One, which will be more of a long haul, is sort of an adaptation of Shakespeare’s plays Henry IV Parts 1 & 2 in a modern American context. I say “sort of” because it’s not going to be a direct adaptation; it’s going to be more of a non-partisan political comedy (if such a thing can exist) centered on a former president’s daughter who’s trying to run for a lesser national office herself when she’s suddenly visited by her former best friend from her wild anarcho-punk days, who needs help.

Admittedly I was originally going to make both characters men as in the original plays, but fuck it, we have enough stuff about men already. I hope I can pull it off, but more importantly I hope I can pull it off without pissing off my anarchist and punk and anarchist punk friends in the process. (Then again, most of them appreciated the “Punk Magician” skit so…)

The other project, which I’m hoping to finish in the next week, is a little short story about working retail – but in a magical store. Basically it’s one of those “the little shop that wasn’t there yesterday” situations, but instead centered on a minimum-wage cashier working in such a place, who becomes determined to actually help a dissatisfied customer who wants a refund. I’m hoping to submit it to a couple writing contests, so maybe if I’m super lucky (and good) I’ll get an honorable mention. Fingers crossed!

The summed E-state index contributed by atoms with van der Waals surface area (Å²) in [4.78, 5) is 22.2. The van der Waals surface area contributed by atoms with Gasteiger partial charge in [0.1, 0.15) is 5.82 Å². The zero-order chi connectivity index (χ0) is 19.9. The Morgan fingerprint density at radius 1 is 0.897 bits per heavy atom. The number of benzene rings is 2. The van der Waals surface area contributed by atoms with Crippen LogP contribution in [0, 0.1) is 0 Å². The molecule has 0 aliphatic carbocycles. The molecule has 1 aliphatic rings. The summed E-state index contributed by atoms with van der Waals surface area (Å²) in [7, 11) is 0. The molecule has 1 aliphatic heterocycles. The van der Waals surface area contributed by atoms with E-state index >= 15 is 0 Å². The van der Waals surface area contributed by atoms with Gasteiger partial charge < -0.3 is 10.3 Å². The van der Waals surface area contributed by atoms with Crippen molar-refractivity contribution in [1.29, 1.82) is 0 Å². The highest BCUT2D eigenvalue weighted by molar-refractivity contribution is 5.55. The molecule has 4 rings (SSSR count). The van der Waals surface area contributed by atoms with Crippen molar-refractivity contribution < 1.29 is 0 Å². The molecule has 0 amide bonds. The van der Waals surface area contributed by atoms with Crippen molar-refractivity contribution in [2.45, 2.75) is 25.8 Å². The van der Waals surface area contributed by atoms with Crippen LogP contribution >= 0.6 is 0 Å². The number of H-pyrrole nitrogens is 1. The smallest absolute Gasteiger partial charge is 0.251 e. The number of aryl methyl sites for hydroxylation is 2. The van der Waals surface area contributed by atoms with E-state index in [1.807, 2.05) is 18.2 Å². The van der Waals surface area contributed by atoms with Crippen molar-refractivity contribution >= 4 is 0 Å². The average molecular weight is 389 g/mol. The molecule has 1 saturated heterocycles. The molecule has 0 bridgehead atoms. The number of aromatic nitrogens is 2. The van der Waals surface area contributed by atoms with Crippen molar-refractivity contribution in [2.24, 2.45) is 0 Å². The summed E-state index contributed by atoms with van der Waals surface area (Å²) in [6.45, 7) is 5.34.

Well, that’s all for now. Hopefully I’ll have something more interesting next time.

Decluttering Quest: letting go of old writing

Decluttering Quest: letting go of old writing